7. Maps

Department stores, malls, museums, universities, cultural heritage sites, and other large sites can benefit from creating digital maps. You'll make it easy for visitors to find their way and you'll avoid the costs of reprinting signage in the event that you need to make changes.

What software and hardware do you need for digital signage?

The equipment you need depends on what you want to achieve with digital signage and what features you expect to get out of your software.

Simple setup

If you're looking for the simplest possible digital signage setup, you only need two things:

  1. A subscription to an affordable digital signage app that works in a web browser.
  2. A smart TV that has a web browser (the vast majority of smart TVs have a web browser such as Chrome, Samsung Smart TV Browser, Amazon Silk, Microsoft Edge, Firefox, or Safari).

Once you have these things, all you need to do is set up your content in your digital signage platform, then navigate to your browser and launch the content.

Your TV will then automatically play the right content at the right time, according to what you set up in the digital signage platform.

Most small and medium-sized businesses can use this method.

Enterprise-grade setup

Enterprises might be looking for advanced features like:

  • Enterprise-grade security like single sign-on.
  • The ability for offline play.
  • Tapping into ad networks to earn revenue (for instance, a chain of sports bars could play ads with their sports games and get paid).
  • Catering content to different people based on the demographics using facial recognition software.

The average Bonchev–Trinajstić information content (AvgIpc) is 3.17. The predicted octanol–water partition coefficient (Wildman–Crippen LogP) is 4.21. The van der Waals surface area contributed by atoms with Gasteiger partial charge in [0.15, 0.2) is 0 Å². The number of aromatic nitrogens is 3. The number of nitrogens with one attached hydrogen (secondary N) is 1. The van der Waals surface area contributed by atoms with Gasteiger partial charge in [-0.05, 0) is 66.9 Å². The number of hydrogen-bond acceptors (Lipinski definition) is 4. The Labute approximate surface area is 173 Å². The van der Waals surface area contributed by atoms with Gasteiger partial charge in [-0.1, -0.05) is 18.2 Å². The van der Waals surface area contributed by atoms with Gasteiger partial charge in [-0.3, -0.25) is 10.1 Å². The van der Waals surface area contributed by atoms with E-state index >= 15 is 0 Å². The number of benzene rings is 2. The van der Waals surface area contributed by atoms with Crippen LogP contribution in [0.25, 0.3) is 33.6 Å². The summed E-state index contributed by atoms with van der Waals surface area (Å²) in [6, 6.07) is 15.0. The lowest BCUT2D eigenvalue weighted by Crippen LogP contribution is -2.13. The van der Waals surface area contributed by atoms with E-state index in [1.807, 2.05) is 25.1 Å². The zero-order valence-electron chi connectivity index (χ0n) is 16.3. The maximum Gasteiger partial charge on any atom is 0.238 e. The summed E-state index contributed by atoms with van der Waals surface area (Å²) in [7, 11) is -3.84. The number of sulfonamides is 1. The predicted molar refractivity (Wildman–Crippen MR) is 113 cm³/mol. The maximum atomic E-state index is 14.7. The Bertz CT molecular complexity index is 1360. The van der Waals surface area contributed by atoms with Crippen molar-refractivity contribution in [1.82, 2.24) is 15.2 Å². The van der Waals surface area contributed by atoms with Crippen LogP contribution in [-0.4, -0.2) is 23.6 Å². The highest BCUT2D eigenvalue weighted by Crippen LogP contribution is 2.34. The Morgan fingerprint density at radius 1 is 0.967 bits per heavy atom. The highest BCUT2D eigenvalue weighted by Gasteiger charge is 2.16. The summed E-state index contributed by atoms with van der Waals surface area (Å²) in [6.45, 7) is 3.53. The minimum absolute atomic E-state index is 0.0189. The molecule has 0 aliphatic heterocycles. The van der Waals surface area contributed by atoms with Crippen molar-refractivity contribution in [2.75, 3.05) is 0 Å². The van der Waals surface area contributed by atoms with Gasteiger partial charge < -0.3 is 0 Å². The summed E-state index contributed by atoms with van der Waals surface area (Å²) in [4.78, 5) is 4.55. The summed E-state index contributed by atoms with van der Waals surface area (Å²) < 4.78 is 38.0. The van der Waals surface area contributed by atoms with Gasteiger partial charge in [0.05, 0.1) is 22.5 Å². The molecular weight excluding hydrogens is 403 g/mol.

With more complicated setups, you typically need the right software, media player hardware, and smart TV. Once you find the right software that has the features you're looking for, you can ask their sales team about the hardware requirements. See below for how to vet your software options.

What to look for in digital signage software

On the hunt for the right platform to help you easily and affordably launch your digital content?

Use this list to vet your digital signage software options and make sure your final choice has everything you need:

  • Central content management - You want to be able to manage the content for your screens from one place, meaning one software platform that you can login to from any laptop or desktop computer. The good news is that this is a very common feature and the tenant of all digital signage software.
  • Content schedules or playlists - With content schedules (also known as playlists), you can pre-set specific content to play at certain times, such as switching from your breakfast menu to your lunch menu or rotating through different categories of content in an office breakroom. Some digital signage platforms don't offer this feature, so if it's important to you, make sure the software you choose includes it.
  • Whitelabel ability - The platform you choose should offer white labelling, meaning that you can only see your company's content and branding and the software provider isn't injecting any of their ads on your screens.
  • Security - Enterprises might want certain security features, such as the ability to check user logs and know which users changed content. Or, they might require SOC 2 compliance or single sign-on. Make sure you vet your software provider for whatever security features are important to you.